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    ‘Western’ Diet Tied to Colon Cancer

    Higher Death Risk and Recurrence Link Must Be Confirmed, Researchers Say
    WebMD Health News
    Reviewed by Louise Chang, MD

    Aug. 14, 2007 -- The typical Western diet may be more than just hazardous to the health of patients treated for colon cancer. New research suggests it may be deadly.

    Former patients in the study who ate the most red and processed meats, refined grains, fats, and sugars were about three times as likely to die or have their cancers recur as patients who ate these foods the least.

    While there is no shortage of evidence linking the so-called Western diet to an increased risk for developing colon cancer, the study is among the first to examine the impact of such a diet on survival among patients treated for the disease.

    The findings must be confirmed, but Dana-Farber Cancer Center oncologist Jeffrey Meyerhardt, MD, a researcher on the team, says they cannot be ignored by colon cancer patients or their physicians.

    The study appears in the Aug. 15 issue of the Journal of the American Medical Association.

    “Doctors who treat colon cancer patients need to have the conversation about diet,” he tells WebMD. “From my own experience I know that patients ask about this a lot. They want to know what they should be eating and whether they should be exercising. But it is hard to give recommendations without firm data.”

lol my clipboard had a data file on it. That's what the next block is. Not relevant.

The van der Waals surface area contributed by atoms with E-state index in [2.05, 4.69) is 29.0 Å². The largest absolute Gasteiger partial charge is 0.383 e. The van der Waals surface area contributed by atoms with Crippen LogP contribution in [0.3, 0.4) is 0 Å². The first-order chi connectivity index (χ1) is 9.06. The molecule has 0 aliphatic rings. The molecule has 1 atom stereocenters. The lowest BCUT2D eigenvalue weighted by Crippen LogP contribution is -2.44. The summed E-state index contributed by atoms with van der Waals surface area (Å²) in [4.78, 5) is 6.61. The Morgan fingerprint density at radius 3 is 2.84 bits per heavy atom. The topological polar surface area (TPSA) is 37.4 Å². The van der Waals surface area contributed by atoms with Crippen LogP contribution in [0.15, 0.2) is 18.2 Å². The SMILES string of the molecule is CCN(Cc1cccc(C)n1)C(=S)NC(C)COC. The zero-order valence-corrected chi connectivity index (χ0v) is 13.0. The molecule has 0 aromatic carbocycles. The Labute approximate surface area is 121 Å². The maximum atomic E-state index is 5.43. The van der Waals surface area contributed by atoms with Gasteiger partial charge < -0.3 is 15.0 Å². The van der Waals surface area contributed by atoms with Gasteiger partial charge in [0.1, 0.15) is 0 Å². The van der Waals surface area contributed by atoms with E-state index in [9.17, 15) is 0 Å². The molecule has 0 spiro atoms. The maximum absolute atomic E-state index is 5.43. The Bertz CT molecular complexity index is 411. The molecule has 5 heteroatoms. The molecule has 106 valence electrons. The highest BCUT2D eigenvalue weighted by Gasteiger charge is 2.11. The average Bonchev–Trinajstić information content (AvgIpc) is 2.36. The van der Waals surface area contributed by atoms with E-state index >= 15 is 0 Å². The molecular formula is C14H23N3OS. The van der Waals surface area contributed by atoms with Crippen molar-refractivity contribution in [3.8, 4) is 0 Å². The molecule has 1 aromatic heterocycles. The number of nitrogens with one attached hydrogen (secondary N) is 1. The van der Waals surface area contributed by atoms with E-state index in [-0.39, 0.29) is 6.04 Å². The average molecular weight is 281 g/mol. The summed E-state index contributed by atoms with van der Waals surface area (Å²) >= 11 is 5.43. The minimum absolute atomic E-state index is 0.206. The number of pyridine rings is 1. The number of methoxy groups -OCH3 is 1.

Diet and Death From Colon Cancer

    The study included 1,009 patients treated with both surgery and chemotherapy for colon cancer that had spread to the lymph nodes but not to distant sites, such as the liver or lungs (stage III disease), between April of 1999 and May of 2001.

    Patients were asked to fill out standardized questionnaires designed to identify their food preferences and dietary intake during and six months after undergoing chemotherapy.

    Based on these findings, Meyerhardt and colleagues identified two major dietary patterns: the “Western” diet, characterized by high intakes of red and processed meats, sweets, refined grains, and desserts, and a diet defined by the researchers as “prudent,” which was high in fruits, vegetables, poultry, and fish.

    Patients were followed for roughly five years, during which time 324 experienced recurrences of their colon cancer and 223 deaths occurred among these relapsed patients. Just 28 deaths were recorded among patients with no evidence of cancer recurrence.

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